Kubernetes Secrets Management With Hashicorp Vault
I recently had the incredible opportunity to speak at Hashidays Paris. My session focused on how Vault Agent can be used to harden Kubernetes clusters. This event served as an opportunity to discuss the current challenges in cloud-native security and explore the potential of Vault agent to help organizations protect their systems. I’m passionate about how Vault and Kubernetes can be used together, and believe that it is a topic that deserves more attention. With that in mind, I decided to create a blog series dedicated to this very subject. It will explore the various ways that Vault and Kubernetes can be used together, as well as the advantages of each approach, and I think it will be a great resource for anyone looking to better understand the integration of these two powerful tools. I’m looking forward to sharing my thoughts and insights on the subject - stay tuned!
Let’s start our journey! Secrets in Kubernetes maintain sensitive information such as OAuth tokens, passwords, and Secure Shell (SSH) keys. By default, these are stored in Kubernetes as unencrypted base64-encoded strings that can be retrieved by anyone with API access. Secrets can be encrypted by enabling data-at-rest encryption on the API server or by leveraging an external key management service (KMS), which may be provided by a cloud provider.
Enabling and configuring encryption of secret data at-rest is not enough; we must also ensure data is protected in-transit…
HashiCorp Vault, a tool for securely accessing secrets, and Kubernetes, an open-source platform designed to automate deploying, scaling, and managing containerized applications, have become integral parts of the DevOps Landscape. They address key requirements in our ever-changing world: security and scalability.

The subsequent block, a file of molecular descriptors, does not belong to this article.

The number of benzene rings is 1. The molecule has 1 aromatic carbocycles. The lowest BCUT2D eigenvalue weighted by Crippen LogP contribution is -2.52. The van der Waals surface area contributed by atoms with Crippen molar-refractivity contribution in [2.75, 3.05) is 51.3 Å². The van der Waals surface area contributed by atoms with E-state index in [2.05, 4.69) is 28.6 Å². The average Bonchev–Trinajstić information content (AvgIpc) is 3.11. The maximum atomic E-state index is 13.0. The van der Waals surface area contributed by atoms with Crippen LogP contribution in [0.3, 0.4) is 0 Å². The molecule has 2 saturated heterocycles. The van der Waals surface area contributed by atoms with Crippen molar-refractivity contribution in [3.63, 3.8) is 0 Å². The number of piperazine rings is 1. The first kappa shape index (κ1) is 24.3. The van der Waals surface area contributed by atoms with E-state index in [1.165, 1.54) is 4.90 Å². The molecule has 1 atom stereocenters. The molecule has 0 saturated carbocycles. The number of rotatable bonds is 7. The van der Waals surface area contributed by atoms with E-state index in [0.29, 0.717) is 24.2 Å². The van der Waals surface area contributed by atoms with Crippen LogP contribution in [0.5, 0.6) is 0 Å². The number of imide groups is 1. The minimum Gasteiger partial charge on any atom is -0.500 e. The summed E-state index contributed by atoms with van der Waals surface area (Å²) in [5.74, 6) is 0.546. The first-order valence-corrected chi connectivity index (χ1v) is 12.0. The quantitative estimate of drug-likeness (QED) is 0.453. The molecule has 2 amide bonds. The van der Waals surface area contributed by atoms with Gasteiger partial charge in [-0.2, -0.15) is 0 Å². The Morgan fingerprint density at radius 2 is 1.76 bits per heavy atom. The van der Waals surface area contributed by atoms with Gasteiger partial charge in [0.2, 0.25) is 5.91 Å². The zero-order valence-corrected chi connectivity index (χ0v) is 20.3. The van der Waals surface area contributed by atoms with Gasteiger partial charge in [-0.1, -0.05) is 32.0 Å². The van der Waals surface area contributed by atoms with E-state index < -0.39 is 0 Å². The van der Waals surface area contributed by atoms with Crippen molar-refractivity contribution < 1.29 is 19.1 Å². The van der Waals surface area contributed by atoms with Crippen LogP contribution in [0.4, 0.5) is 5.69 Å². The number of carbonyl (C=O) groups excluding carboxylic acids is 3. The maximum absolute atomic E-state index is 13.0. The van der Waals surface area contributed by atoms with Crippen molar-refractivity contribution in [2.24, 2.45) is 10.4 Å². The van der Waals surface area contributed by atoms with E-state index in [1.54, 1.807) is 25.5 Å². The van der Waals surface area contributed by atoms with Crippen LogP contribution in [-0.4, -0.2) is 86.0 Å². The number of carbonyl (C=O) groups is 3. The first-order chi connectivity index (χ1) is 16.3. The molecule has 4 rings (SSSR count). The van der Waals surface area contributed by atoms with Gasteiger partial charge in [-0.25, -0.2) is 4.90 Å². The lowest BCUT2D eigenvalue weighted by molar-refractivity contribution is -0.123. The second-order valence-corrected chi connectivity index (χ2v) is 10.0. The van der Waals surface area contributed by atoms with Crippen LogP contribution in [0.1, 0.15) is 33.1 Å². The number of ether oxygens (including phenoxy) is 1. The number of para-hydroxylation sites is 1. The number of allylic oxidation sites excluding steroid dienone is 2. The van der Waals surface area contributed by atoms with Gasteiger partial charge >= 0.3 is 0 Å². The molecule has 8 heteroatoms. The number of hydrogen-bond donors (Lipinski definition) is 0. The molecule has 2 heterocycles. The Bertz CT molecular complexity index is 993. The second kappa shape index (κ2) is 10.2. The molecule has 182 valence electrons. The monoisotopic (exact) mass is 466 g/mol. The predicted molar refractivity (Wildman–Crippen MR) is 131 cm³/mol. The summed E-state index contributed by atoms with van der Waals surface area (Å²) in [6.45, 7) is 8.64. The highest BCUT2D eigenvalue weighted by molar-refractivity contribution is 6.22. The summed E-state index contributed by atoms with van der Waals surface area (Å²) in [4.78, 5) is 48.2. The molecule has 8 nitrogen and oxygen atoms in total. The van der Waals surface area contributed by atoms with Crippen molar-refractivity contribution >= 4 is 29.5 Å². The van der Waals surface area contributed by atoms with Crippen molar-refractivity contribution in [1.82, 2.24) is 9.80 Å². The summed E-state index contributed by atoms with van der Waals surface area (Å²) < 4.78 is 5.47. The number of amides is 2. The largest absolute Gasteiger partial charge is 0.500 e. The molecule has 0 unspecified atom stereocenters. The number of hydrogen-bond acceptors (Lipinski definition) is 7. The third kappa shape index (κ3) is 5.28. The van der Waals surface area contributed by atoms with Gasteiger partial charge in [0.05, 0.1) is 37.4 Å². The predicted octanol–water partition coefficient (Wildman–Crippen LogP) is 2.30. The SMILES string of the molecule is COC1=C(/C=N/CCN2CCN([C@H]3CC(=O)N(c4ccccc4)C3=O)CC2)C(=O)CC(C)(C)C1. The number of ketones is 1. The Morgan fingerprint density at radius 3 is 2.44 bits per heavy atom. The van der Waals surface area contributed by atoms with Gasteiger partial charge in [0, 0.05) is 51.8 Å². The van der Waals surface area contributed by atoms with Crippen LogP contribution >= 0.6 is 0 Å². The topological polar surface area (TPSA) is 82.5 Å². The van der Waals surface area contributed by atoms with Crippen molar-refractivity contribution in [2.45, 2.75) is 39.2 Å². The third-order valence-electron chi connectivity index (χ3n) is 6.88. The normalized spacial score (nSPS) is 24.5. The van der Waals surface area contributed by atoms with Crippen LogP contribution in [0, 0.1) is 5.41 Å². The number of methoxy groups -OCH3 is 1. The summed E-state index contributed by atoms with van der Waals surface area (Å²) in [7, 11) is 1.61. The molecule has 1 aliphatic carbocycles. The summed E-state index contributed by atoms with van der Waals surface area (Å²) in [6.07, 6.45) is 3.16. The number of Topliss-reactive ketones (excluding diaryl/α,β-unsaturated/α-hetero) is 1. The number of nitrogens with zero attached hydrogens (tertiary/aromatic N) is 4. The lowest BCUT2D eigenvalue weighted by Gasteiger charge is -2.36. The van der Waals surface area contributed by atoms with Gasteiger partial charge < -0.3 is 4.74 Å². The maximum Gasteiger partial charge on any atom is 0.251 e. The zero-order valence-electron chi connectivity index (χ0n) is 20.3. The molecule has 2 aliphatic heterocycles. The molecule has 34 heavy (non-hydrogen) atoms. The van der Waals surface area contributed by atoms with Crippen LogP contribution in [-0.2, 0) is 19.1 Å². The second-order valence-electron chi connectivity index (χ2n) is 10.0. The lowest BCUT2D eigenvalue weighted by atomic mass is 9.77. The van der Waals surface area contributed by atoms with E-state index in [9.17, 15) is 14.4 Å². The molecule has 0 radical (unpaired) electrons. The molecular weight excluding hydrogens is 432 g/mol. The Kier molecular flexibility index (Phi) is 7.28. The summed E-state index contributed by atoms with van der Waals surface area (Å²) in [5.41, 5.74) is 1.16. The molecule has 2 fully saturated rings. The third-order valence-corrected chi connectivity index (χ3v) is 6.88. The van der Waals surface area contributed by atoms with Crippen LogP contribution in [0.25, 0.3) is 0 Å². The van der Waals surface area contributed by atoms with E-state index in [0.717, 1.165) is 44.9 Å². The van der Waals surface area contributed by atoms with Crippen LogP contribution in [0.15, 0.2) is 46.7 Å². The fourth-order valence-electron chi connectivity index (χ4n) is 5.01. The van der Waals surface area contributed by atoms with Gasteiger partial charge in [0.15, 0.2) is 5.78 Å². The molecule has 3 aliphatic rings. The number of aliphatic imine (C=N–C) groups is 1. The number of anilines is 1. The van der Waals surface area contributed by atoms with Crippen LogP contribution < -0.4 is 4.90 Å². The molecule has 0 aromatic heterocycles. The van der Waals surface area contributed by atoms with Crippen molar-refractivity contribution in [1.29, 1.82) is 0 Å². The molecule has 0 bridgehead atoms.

This is a journey in which we are going to explore the point of convergence of HashiCorp Vault and Kubernetes.
Kubernetes has emerged as a key technology for DevOps teams, supporting the adoption of cloud-native architecture and microservices. The use of Kubernetes has expanded beyond container orchestration to include storage, networking, and security. Kubernetes has become a critical technology for cloud-native security, with Kubernetes-native security tools gaining in popularity. (Gartner’s 2022 DevOps Hype Cycle)
Over the past years, Kubernetes has seen significant adoption as more organizations have recognized the benefits of containerization and container orchestration.
Gartner’s 2022 DevOps Hype Cycle report predicts Kubernetes will continue to be essential for DevOps teams, driven by increased adoption of cloud-native architecture and microservices. It also highlights its emerging role in cloud-native security, with Kubernetes-native security tools gaining traction.
The State of Kubernetes 2023 report points out that 60% of the survey respondents agree that Kubernetes enhances their developers’ productivity.
Simultaneously, there’s a rising emphasis on security within containerized applications. According to Red Hat’s State of Kubernetes Security Report 2023, 38% of the respondents perceive the amount of security investment in containerized operations to be insufficient, a figure up by 7% from 2022. Despite the steady growth in Kubernetes adoption, it appears that security efforts are not keeping up, signaling a prospective area of concern.
Given these studies and predictions, it’s hardly surprising that Kubernetes’ adoption rates continue to rise, indicating its escalating importance in modern software development.
Kubernetes Secrets – Not really secret!
Kubernetes secrets provide a solution for storing sensitive data like passwords, API keys, and certificates, and make it available to containers running in a Kubernetes cluster. While they server as a valuable approach for managing sensitive information, it is important to consider their limitations:
Limited access control: Kubernetes secrets lack fine-grained access control mechanisms. Once a user has access to a Kubernetes cluster, they can access all stored secrets. Consequently, anyone with access to the cluster may potentially retrieve sensitive information contained within secrets.